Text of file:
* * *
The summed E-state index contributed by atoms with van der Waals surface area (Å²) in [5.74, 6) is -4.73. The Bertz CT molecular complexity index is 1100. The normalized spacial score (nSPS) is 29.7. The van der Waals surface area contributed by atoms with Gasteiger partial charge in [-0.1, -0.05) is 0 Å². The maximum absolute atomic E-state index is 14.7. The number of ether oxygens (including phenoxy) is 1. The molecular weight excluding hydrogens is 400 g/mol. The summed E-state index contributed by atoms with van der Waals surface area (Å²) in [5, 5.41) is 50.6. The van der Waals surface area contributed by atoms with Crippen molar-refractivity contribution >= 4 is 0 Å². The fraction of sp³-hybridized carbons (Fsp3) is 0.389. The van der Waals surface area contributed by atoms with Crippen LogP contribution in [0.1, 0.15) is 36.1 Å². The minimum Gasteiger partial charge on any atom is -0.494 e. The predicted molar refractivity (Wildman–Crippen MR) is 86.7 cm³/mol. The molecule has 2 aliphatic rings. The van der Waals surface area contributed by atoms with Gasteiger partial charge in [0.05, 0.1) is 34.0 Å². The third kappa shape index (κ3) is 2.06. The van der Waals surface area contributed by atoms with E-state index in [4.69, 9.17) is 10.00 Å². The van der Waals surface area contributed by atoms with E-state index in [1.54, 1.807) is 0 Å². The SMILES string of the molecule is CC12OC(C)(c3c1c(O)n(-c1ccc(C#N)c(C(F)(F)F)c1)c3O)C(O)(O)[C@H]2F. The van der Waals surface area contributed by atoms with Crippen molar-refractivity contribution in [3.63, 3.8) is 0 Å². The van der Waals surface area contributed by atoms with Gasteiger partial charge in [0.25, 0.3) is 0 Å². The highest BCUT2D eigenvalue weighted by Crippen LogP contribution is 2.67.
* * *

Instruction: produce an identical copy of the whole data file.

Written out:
The summed E-state index contributed by atoms with van der Waals surface area (Å²) in [5.74, 6) is -4.73. The Bertz CT molecular complexity index is 1100. The normalized spacial score (nSPS) is 29.7. The van der Waals surface area contributed by atoms with Gasteiger partial charge in [-0.1, -0.05) is 0 Å². The maximum absolute atomic E-state index is 14.7. The number of ether oxygens (including phenoxy) is 1. The molecular weight excluding hydrogens is 400 g/mol. The summed E-state index contributed by atoms with van der Waals surface area (Å²) in [5, 5.41) is 50.6. The van der Waals surface area contributed by atoms with Crippen molar-refractivity contribution >= 4 is 0 Å². The fraction of sp³-hybridized carbons (Fsp3) is 0.389. The van der Waals surface area contributed by atoms with Crippen LogP contribution in [0.1, 0.15) is 36.1 Å². The minimum Gasteiger partial charge on any atom is -0.494 e. The predicted molar refractivity (Wildman–Crippen MR) is 86.7 cm³/mol. The molecule has 2 aliphatic rings. The van der Waals surface area contributed by atoms with Gasteiger partial charge in [0.05, 0.1) is 34.0 Å². The third kappa shape index (κ3) is 2.06. The van der Waals surface area contributed by atoms with E-state index in [4.69, 9.17) is 10.00 Å². The van der Waals surface area contributed by atoms with E-state index in [1.54, 1.807) is 0 Å². The SMILES string of the molecule is CC12OC(C)(c3c1c(O)n(-c1ccc(C#N)c(C(F)(F)F)c1)c3O)C(O)(O)[C@H]2F. The van der Waals surface area contributed by atoms with Crippen molar-refractivity contribution in [3.63, 3.8) is 0 Å². The van der Waals surface area contributed by atoms with Gasteiger partial charge in [0.25, 0.3) is 0 Å². The highest BCUT2D eigenvalue weighted by Crippen LogP contribution is 2.67.